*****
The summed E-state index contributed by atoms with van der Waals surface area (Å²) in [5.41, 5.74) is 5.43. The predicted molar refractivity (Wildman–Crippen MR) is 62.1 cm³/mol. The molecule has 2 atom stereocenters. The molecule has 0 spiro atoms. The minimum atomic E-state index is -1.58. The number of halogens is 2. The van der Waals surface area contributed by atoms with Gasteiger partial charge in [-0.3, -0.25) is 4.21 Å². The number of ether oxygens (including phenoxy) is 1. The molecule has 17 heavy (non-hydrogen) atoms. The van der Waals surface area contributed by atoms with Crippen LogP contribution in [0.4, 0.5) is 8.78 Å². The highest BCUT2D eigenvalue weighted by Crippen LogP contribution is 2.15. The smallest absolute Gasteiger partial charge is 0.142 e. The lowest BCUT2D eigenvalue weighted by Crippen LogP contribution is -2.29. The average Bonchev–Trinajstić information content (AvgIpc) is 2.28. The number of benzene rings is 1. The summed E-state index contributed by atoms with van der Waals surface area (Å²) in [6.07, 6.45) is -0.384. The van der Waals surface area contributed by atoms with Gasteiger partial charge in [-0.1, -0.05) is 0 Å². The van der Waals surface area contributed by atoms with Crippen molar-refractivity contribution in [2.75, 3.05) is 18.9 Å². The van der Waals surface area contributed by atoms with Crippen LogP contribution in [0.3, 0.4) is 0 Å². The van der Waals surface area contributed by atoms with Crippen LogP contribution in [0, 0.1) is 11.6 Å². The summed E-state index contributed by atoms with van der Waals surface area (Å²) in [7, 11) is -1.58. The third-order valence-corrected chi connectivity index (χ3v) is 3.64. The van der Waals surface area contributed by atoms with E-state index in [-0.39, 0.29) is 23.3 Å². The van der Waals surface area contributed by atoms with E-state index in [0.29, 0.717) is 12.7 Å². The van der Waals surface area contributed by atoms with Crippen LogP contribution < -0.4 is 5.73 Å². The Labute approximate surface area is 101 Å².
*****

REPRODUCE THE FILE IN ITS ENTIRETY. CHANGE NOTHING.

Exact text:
The summed E-state index contributed by atoms with van der Waals surface area (Å²) in [5.41, 5.74) is 5.43. The predicted molar refractivity (Wildman–Crippen MR) is 62.1 cm³/mol. The molecule has 2 atom stereocenters. The molecule has 0 spiro atoms. The minimum atomic E-state index is -1.58. The number of halogens is 2. The van der Waals surface area contributed by atoms with Gasteiger partial charge in [-0.3, -0.25) is 4.21 Å². The number of ether oxygens (including phenoxy) is 1. The molecule has 17 heavy (non-hydrogen) atoms. The van der Waals surface area contributed by atoms with Crippen LogP contribution in [0.4, 0.5) is 8.78 Å². The highest BCUT2D eigenvalue weighted by Crippen LogP contribution is 2.15. The smallest absolute Gasteiger partial charge is 0.142 e. The lowest BCUT2D eigenvalue weighted by Crippen LogP contribution is -2.29. The average Bonchev–Trinajstić information content (AvgIpc) is 2.28. The number of benzene rings is 1. The summed E-state index contributed by atoms with van der Waals surface area (Å²) in [6.07, 6.45) is -0.384. The van der Waals surface area contributed by atoms with Gasteiger partial charge in [-0.1, -0.05) is 0 Å². The van der Waals surface area contributed by atoms with Crippen molar-refractivity contribution in [2.75, 3.05) is 18.9 Å². The van der Waals surface area contributed by atoms with Crippen LogP contribution in [0.3, 0.4) is 0 Å². The van der Waals surface area contributed by atoms with Crippen LogP contribution in [0, 0.1) is 11.6 Å². The summed E-state index contributed by atoms with van der Waals surface area (Å²) in [7, 11) is -1.58. The third-order valence-corrected chi connectivity index (χ3v) is 3.64. The van der Waals surface area contributed by atoms with E-state index in [-0.39, 0.29) is 23.3 Å². The van der Waals surface area contributed by atoms with E-state index in [0.29, 0.717) is 12.7 Å². The van der Waals surface area contributed by atoms with Crippen LogP contribution < -0.4 is 5.73 Å². The Labute approximate surface area is 101 Å².